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This page pertains to UD version 2.

Archived discussion on Ellipsis in UD v2

Notice

This is an archive page. The final documentation is here: http://universaldependencies.org/u/overview/specific-syntax.html#ellipsis

The remnant relation turned out to be a non-optimal way for analyzing complex ellipitical constructions. We therefore introduce the following changes in UD v2:

Problems with the remnant analysis

The old analysis of elliptical constructions using the remnant relation does not work well when the second clause contains additional modifiers of the elided predicate.

They had left the company , many for good .

nsubj(left, They)
obj(left, company)
remnant(They, many)
obl(many, good)

In this example, for good is modifying the elided left of the second clause. However, as no similar modifier exists in the first clause, for good cannot be attached with a remnant relation and no reasonable analysis of this sentence is possible. In practice, annotators attached the extra modifier to the subject of the second clause, which incorrectly suggests that for good is modifying the subject many.

Additional issues of the remnant analysis are:

Head ellipsis in UD v2

In the following cases of head ellipsis, we promote a dependent of the elided head.

Nominals

If the head nominal is elided, we promote dependents in the following order: amod > nummod > det > nmod > case.

Examples:

Er kauft sich ein grünes Auto und sie kauft sich ein rotes . \n He buys himself a green car and she buys herself a red .

nsubj(kauft-2, Er-1)
det(Auto-6, ein-4)
amod(Auto-6, grünes-5)
obj(kauft-2, Auto-6)
conj(kauft-2, kauft-9)
nsubj(kauft-9, sie-8)
obj(kauft-9, rotes-12)
det(rotes-12, ein-11)
She saw every animal at the zoo but he saw only some .

nsubj(saw-2, She-1)
det(animal-4, every-3)
obj(saw-2, animal-4)
conj(saw-2, saw-10)
advmod(some-12, only-11)
obj(saw-10, some-12)
She saw three monkeys and he saw two .

nsubj(saw-2, She-1)
nummod(monkeys-4, three-3)
obj(saw-2, monkeys-4)
conj(saw-2, saw-7)
obj(saw-7, two-8)

Clauses

If the main predicate is elided, we use simple promotion only if there is an aux or cop, or a mark in the case of an infinitival marker.

Example:

Sue likes pasta and Peter does , too .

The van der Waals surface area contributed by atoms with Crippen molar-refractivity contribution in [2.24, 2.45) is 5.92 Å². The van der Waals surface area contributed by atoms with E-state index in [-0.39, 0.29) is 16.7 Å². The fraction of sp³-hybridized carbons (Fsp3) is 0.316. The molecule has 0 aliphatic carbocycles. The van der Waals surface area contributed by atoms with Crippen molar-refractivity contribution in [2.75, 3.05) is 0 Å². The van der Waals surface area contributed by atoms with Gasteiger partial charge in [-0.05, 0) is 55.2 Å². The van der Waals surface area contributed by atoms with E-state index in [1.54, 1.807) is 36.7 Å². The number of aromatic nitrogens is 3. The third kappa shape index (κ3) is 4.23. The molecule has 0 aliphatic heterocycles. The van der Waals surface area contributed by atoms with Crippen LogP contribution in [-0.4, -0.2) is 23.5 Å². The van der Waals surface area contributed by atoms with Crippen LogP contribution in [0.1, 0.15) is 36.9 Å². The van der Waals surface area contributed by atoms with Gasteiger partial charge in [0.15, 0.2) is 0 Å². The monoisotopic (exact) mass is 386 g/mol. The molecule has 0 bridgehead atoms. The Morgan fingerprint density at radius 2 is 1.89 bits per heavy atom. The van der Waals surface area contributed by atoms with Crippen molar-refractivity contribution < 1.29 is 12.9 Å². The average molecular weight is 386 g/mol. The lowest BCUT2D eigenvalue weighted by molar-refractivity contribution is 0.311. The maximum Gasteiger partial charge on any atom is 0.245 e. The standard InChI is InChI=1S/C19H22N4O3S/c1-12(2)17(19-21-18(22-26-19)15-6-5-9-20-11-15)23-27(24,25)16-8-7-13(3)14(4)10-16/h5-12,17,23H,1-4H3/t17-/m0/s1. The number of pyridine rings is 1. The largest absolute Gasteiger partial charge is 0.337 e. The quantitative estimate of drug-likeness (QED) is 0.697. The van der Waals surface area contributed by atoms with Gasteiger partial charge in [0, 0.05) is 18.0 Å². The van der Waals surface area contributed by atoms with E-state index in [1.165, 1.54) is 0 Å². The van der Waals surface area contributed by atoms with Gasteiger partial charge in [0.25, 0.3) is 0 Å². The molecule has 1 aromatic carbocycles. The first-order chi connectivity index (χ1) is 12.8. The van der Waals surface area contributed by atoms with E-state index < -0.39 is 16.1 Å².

nsubj(likes-2, Sue-1)
obj(likes-2, pasta-3)
conj(likes-2, does-6)
nsubj(does-6, Peter-5)
advmod(does-6, too-8)
Sue is hungry and Peter is , too . 

nsubj(hungry-3, Sue-1)
cop(hungry-3, is-2)
conj(hungry-3, is-6)
nsubj(is-6, Peter-5)
advmod(is-6, too-8)
They will do it if they want to .

nsubj(will-2, They-1)
aux(do-3, will-2)
obj(it-4, do-3)
advcl(do-3, want-7)
nsubj(want-7, they-6)
xcomp(want-7, to-8)

Predicate ellipsis in Basic UD v2

In more complicated cases where a predicate is elided but no aux or cop is present, promotion would lead to very unnatural and confusing relations. For example, in the following sentence, you would be the subject of coffee, suggesting that the second clause contains a copular construction rather than an elided predicate.

I like tea and you coffee .

nsubj(like-2, I-1)
obj(like-2, tea-3)
nsubj(coffee-6, you-5)
conj(like-2, coffee-6)

We considered two alternative proposals for dealing with such cases in UD basic dependencies, one that make use of composite relations (but do not introduce any new relations) and one that instead adds a new relation named orphan to preserve intuitions about constituency. In the end we adopted alternative 2.

Predicate ellipis 1: composite relations (rejected variant)

The first alternative is to attach orphans to their grandparent with a composite relation of the form headrel>orphanrel.

Example:

I like tea and you coffee .

nsubj(like-2, I-1)
obj(like-2, tea-3)
conj>nsubj(like-2, you-5)
conj>obj(like-2, coffee-6)

If the grandparent is also elided, the relation is composed of all three relations and the orphan is attached to its great-grandparent.

Example: